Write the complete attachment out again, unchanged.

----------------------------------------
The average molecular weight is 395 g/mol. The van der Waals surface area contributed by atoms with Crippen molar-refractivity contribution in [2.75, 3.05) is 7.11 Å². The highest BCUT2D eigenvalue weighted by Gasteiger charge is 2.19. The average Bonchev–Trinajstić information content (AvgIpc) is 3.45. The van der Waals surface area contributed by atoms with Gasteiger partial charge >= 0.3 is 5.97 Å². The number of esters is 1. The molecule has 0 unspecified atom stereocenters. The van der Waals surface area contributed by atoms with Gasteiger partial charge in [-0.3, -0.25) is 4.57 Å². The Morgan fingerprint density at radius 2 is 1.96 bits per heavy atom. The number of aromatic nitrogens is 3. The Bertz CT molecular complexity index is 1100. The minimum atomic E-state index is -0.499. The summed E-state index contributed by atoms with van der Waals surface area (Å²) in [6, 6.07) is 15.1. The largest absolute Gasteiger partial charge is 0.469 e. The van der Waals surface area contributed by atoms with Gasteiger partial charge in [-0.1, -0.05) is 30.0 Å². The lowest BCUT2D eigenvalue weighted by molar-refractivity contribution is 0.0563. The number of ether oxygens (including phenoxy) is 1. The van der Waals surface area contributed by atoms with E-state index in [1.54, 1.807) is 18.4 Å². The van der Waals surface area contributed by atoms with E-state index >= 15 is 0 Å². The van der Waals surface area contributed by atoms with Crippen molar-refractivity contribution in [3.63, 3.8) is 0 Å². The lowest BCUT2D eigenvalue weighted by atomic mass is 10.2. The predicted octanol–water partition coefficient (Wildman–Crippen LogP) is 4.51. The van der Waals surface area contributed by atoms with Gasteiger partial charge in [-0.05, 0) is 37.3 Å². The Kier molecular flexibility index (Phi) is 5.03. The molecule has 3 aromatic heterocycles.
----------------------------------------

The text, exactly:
The average molecular weight is 395 g/mol. The van der Waals surface area contributed by atoms with Crippen molar-refractivity contribution in [2.75, 3.05) is 7.11 Å². The highest BCUT2D eigenvalue weighted by Gasteiger charge is 2.19. The average Bonchev–Trinajstić information content (AvgIpc) is 3.45. The van der Waals surface area contributed by atoms with Gasteiger partial charge >= 0.3 is 5.97 Å². The number of esters is 1. The molecule has 0 unspecified atom stereocenters. The van der Waals surface area contributed by atoms with Gasteiger partial charge in [-0.3, -0.25) is 4.57 Å². The Morgan fingerprint density at radius 2 is 1.96 bits per heavy atom. The number of aromatic nitrogens is 3. The Bertz CT molecular complexity index is 1100. The minimum atomic E-state index is -0.499. The summed E-state index contributed by atoms with van der Waals surface area (Å²) in [6, 6.07) is 15.1. The largest absolute Gasteiger partial charge is 0.469 e. The van der Waals surface area contributed by atoms with Gasteiger partial charge in [-0.1, -0.05) is 30.0 Å². The lowest BCUT2D eigenvalue weighted by molar-refractivity contribution is 0.0563. The number of ether oxygens (including phenoxy) is 1. The van der Waals surface area contributed by atoms with E-state index in [1.54, 1.807) is 18.4 Å². The van der Waals surface area contributed by atoms with E-state index >= 15 is 0 Å². The van der Waals surface area contributed by atoms with Crippen molar-refractivity contribution in [3.63, 3.8) is 0 Å². The lowest BCUT2D eigenvalue weighted by atomic mass is 10.2. The predicted octanol–water partition coefficient (Wildman–Crippen LogP) is 4.51. The van der Waals surface area contributed by atoms with Gasteiger partial charge in [-0.05, 0) is 37.3 Å². The Kier molecular flexibility index (Phi) is 5.03. The molecule has 3 aromatic heterocycles.